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Good Protein Foods to Put in a Cold Lunch

by Anne Hirsh

Protein helps sustain your kids' energy throughout the school day, and will help you make it through your own day at work. You can make tasty, protein-packed lunches for yourself and your family using foods that taste good cold, and don't require access to a microwave or toaster oven at school or work.

Dips and Spreads

Spread cream cheese, black bean dip, hummus, or any other bean- or cheese-based spread onto a whole-wheat tortilla or other healthy grain item, then toss in some chopped vegetables and roll it up. Alternatively, pack small containers of these spreads along with veggies and hard whole-grain crackers for dipping. Cheese, beans and dried peas, such as chickpeas, are all high in protein, and beans and peas also contain other healthy nutrients like fiber and iron. Use dry dressing and dip mix as a quick and easy way to season any kind of dip base, including beans, cheese and hummus.

Nuts and Seeds

There's a reason why the peanut butter and jelly sandwich is a classic. Peanuts are high in protein, and when combined with whole-grain bread, make a complete dietary protein and a satisfying snack. Peanut butter is also high in fat, so use this option only once or twice a week, and try no-sugar-added jellies and jams to go with it. Other nuts and seeds are also high in protein and essential fatty acids, so substitute almond or cashew butter for peanut butter, or pack a salad with sunflower seeds, pine nuts or slivered almonds. Look for single-serve containers of shelf-stable creamy salad dressing for a convenient way to pack dressing separately from your salad greens.

Cold Meats

Cold cuts are always a sandwich option for lunch, but they can get boring day after day. Preserved meats, such as packaged deli cold cuts, can generally last until lunch time, but if you're concerned, just add a small ice pack to your child's lunch to keep it safe. Any thoroughly cooked meat becomes a viable protein option for lunch, so slice up the leftover roast beef for sandwiches, or chop up last night's leftover chicken along with your kids' favorite dip and some toothpicks for spearing and dipping. Shred leftover turkey, chicken or pork to make tortilla roll-ups with some chopped-up lettuce and tomato, and a sprinkle of grated cheese and dry dressing and dip mix as seasoning.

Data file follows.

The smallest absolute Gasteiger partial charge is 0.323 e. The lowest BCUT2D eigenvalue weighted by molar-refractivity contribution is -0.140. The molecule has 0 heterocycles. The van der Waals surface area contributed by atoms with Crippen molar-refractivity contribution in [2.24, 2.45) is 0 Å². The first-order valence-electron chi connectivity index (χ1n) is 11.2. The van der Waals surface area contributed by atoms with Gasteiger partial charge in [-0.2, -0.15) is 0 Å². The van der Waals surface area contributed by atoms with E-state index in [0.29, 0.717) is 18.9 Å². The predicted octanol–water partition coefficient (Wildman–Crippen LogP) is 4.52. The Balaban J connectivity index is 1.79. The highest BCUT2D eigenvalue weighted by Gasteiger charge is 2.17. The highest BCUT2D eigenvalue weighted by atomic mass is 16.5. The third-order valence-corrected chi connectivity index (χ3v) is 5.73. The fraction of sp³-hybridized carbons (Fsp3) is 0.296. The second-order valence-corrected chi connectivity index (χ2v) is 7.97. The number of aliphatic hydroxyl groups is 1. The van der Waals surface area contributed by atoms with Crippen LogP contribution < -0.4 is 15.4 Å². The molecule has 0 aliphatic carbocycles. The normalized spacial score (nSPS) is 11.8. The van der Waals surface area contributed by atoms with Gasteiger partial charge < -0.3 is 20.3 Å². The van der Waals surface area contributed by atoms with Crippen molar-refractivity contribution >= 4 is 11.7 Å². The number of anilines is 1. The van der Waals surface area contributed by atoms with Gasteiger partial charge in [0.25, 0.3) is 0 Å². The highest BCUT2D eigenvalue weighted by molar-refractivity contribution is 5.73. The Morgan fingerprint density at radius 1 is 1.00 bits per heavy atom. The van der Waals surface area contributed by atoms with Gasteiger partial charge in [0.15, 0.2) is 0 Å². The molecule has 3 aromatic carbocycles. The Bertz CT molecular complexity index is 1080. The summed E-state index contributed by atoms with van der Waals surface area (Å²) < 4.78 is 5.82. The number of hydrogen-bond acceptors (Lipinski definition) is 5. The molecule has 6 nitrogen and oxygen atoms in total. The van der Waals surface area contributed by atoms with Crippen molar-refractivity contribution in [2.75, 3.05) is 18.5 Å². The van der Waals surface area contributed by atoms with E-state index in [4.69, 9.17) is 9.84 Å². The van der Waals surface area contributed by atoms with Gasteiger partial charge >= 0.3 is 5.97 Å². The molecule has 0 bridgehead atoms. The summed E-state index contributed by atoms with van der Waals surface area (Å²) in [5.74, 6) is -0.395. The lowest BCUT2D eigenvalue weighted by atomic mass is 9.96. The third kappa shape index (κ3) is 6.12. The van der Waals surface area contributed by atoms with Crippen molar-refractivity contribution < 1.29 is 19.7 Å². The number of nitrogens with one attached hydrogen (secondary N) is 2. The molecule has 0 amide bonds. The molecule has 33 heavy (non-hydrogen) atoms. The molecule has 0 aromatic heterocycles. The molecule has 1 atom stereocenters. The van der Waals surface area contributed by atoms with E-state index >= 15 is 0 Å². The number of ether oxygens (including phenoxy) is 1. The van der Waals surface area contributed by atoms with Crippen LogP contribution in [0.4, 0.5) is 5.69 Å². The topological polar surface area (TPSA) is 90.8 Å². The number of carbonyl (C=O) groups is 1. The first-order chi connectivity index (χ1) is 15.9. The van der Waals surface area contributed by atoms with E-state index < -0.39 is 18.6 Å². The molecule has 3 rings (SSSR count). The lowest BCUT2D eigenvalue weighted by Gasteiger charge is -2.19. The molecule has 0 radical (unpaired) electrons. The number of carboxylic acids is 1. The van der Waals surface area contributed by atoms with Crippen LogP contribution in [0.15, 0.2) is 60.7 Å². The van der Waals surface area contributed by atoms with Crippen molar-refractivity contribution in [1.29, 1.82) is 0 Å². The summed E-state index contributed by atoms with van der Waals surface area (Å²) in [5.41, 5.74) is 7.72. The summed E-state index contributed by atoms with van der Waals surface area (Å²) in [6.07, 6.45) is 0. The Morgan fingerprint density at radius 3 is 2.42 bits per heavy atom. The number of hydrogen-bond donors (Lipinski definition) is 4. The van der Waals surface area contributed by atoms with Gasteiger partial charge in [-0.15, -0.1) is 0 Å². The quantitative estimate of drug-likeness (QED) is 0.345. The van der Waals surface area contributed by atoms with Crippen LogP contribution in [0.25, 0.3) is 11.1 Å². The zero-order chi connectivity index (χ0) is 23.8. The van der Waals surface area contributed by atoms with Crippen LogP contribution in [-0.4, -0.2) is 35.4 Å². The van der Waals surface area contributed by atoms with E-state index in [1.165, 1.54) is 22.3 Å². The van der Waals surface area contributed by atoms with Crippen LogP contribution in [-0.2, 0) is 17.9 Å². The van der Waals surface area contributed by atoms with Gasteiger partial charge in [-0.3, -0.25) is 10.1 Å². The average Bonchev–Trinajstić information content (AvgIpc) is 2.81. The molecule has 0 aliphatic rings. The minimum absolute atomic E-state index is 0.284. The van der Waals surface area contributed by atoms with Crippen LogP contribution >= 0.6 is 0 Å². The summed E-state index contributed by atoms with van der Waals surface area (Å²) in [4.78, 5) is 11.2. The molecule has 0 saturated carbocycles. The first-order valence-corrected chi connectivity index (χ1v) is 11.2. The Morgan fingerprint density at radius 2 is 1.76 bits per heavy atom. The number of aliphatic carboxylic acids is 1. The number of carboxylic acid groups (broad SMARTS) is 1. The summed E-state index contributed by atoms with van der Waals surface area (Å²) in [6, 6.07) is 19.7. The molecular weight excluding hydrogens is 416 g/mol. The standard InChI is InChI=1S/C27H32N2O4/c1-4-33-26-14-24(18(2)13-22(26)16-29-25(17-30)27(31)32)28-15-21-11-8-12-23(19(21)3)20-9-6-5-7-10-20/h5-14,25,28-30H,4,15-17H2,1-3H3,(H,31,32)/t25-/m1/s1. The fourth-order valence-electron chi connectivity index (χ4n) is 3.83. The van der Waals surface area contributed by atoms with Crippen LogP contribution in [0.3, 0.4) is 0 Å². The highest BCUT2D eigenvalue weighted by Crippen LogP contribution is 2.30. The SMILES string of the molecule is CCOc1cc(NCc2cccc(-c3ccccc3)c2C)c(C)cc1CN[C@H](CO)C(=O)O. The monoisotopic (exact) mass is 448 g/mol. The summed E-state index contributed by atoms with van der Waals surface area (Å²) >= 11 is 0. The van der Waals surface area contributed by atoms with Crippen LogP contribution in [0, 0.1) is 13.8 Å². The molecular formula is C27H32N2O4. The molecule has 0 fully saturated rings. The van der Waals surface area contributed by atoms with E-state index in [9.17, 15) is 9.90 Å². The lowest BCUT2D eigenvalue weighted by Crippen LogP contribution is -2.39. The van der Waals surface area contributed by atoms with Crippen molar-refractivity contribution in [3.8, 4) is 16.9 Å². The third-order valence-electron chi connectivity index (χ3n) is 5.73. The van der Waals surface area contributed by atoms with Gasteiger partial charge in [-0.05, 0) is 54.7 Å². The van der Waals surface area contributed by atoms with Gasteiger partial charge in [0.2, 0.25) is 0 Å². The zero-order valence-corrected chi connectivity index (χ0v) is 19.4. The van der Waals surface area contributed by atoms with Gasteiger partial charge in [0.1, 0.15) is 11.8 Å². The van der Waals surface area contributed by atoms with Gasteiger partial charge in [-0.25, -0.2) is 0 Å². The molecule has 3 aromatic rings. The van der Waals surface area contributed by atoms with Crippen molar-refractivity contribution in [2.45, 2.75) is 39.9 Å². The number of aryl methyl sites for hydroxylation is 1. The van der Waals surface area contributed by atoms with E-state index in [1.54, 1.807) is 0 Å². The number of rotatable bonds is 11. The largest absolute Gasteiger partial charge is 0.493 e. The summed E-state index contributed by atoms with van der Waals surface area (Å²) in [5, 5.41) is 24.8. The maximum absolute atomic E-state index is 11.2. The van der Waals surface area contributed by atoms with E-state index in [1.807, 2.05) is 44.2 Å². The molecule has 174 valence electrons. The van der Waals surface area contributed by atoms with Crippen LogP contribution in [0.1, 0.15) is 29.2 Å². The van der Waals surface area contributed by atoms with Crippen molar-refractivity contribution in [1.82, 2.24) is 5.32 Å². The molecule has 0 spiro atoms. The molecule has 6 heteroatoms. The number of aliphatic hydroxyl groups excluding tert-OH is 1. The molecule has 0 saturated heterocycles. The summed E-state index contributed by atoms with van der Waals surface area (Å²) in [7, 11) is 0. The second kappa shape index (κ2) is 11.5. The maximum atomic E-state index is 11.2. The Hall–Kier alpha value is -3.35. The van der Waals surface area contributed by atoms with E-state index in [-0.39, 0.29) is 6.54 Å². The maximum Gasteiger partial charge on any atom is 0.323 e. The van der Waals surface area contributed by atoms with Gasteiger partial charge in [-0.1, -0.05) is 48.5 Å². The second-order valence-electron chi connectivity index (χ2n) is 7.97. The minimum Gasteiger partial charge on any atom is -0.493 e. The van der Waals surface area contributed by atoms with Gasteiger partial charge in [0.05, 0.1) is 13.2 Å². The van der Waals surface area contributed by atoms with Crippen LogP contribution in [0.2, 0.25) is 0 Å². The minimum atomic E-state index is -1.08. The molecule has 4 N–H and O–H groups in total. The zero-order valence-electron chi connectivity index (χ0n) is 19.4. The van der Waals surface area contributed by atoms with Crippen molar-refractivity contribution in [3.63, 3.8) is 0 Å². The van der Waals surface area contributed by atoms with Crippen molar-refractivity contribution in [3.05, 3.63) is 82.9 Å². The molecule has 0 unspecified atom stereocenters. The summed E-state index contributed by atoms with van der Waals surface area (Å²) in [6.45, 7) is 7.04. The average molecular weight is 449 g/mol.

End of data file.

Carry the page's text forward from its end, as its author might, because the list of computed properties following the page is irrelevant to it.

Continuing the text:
Yogurt and Cottage Cheese

Some kids love them, some kids hate them, but if your kids will eat them, yogurt and cottage cheese will give them a protein boost plus plenty of calcium. Cottage cheese is higher in protein, but yogurt is often easier for picky eaters to accept. Use individual sealed serving-size containers and add an ice pack, or package them in a chilled thermos. Add a fruit topping to mix in with cottage cheese, or celery sticks to dip into it. For yogurt, add some crunchy granola to stir in and make the lunch more satisfying.

About the Author

Anne Hirsh has been writing and editing for over 10 years. She has hands-on experience in cooking, visual arts and theater as well as writing experience covering wellness and animal-related topics. She also has extensive research experience in marketing, small business, Web development and SEO. Hirsh has a bachelor's degree in technical theater and English and post-baccalaureate training in writing and computer software.

Photo Credits

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